Back to school with new budget, but fewer teachers: 2021 in education in North Carolina
In 2021, WUNC reporters covered stories like the release of a COVID-19 vaccine, the emergence of two variants, and the end of the country’s longest war, to name a few.
As the year draws to a close, WUNC reporters review some of their beats’ biggest stories in 2021. WUNC education reporter Liz Schlemmer looks back on the year in classrooms from North Carolina:
On Kindergarten to Grade 12 students returning to school in person:
â2020 and 2021 are so falling out together that I had to go back and realize, oh, yeah, it was just last year that students were going back to schoolâ¦ So for students all over the state who could have returned to school in person for the first time, they hadn’t been in a traditional school setting for about two years, so they lost critical time on socialization and just class time … Meanwhile, K-12 schools have had significant vacancies, especially in high-need areas like math and special education, for support staff like bus drivers and cafeteria workers. .
On how a national racial calculation plays out in North Carolina schools:
âWe have seen new initiatives like renaming buildings on college campuses for the underrepresentedâ¦ There has been a new national fight against critical race theory in schools, and in North Carolina in particular. on the new Kindergarten to Grade 12 social studies curriculum. Schools. The heart of it all is how schools teach children about race and racism in American history. The General Assembly passed the governor-vetoed anti-critical racial theory bill, but it was certainly an important topic of discussion for an And in higher education, one of the biggest local stories. of this year has been UNC-Chapel Hill’s handling of the planned hiring of journalist Nikole Hannah-Jones and her struggle for tenure, and the local response from students and faculty who felt she failed Not having a typical tenure process was indicative of systemic racism in higher education and at UNC. She was eventually established, but was delayed and she decided to go to Howard University – an HBCU – instead. “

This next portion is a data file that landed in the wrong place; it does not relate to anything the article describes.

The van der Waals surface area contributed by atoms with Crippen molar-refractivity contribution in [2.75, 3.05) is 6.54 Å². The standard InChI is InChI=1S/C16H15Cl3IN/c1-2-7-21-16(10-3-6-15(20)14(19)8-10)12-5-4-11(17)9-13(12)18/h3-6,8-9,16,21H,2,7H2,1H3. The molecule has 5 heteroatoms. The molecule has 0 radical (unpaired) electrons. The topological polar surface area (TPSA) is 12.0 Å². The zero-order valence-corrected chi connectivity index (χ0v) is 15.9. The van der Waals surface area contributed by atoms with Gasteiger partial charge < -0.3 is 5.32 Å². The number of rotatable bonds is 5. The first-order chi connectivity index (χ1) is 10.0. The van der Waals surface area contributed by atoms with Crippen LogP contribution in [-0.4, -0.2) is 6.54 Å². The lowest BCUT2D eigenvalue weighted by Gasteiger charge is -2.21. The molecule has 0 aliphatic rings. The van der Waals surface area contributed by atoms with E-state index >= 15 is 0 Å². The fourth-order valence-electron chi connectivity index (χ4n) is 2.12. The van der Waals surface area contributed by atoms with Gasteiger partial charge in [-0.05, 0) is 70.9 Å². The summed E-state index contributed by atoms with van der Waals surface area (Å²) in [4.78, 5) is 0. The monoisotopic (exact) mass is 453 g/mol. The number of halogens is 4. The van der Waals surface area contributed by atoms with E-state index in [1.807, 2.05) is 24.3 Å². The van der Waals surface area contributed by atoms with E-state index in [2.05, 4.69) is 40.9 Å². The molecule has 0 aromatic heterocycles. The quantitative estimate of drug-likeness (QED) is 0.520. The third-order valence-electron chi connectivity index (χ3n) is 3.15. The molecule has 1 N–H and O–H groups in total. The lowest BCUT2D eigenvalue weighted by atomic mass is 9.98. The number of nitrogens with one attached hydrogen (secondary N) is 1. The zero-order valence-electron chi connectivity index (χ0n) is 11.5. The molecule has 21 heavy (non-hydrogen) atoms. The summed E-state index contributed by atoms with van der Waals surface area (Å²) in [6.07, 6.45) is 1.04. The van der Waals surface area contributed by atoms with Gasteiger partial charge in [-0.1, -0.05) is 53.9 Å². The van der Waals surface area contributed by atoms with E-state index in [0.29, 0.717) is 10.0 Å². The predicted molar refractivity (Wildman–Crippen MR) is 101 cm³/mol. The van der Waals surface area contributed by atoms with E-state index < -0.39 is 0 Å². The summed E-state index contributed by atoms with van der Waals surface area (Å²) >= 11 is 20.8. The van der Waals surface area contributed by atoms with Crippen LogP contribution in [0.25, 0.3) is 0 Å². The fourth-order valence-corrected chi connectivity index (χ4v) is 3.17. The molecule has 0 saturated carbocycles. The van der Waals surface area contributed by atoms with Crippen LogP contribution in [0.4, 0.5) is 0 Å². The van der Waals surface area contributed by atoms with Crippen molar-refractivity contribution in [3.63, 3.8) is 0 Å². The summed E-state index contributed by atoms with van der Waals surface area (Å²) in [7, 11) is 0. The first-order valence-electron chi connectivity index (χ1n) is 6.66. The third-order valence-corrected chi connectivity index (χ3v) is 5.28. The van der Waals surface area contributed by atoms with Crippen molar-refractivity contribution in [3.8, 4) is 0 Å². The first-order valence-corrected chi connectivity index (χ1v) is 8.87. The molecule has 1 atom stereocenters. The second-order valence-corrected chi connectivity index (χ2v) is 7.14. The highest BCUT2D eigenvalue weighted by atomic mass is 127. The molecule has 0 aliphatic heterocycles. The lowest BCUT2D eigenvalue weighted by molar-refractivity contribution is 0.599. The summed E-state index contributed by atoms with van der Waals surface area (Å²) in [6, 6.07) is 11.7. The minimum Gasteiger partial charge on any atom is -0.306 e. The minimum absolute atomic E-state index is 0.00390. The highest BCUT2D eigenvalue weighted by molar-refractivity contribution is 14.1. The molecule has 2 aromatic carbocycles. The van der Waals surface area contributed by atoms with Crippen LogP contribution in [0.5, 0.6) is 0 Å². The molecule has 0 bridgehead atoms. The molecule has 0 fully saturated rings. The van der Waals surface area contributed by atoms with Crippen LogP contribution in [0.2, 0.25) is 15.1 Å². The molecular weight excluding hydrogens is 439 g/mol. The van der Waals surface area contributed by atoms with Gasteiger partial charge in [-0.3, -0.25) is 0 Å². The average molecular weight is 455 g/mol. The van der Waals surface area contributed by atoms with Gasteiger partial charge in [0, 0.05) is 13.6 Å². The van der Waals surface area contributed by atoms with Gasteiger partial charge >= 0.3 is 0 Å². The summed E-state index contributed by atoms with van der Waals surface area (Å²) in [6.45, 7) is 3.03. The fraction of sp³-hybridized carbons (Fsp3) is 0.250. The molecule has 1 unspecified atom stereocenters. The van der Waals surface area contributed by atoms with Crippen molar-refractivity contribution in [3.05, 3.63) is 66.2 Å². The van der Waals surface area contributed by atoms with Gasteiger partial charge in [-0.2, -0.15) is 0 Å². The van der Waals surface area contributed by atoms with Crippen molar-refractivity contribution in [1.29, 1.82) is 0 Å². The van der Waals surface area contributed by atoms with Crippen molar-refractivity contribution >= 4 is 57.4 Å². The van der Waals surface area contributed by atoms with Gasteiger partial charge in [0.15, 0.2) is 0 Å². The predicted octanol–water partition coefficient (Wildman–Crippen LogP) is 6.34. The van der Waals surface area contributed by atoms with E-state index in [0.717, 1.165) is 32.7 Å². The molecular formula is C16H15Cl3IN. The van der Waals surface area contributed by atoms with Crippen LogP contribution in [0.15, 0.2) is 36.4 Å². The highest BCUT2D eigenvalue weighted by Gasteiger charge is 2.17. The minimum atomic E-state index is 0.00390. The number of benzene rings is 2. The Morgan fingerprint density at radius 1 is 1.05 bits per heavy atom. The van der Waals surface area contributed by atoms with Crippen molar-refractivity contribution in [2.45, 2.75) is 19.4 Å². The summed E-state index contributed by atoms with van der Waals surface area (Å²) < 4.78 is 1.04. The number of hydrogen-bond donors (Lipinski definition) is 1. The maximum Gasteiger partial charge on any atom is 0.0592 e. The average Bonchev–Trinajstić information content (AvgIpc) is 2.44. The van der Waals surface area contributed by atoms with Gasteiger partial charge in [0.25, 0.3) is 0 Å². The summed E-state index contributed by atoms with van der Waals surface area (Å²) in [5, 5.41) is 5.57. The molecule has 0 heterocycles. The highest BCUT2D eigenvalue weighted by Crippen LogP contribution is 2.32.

On the North Carolina legislature passing the state’s first budget in more than three years:
âSome of the education officials and education advocates told me they were relieved. I mean, a lot of people certainly weren’t sure a budget was ever going to passâ¦ This funding was really crucial. Primary and higher education is a huge part of our state budget. These areas have not received any new one-time funding in all this time, so they are not in a position to start new major ones. projects or there is no room to develop anything. So this budget includes funding for all states employed to get increases, including those in education and universities. There is a lot of funding federal COVID relief and there is funding for big and new initiatives. So we’ll be reporting on everything in the budget and how it’s going in the real world on the ground throughout next year. The budget was a s We have been waiting for it for so long, so now we can see what this is really going to mean for people. “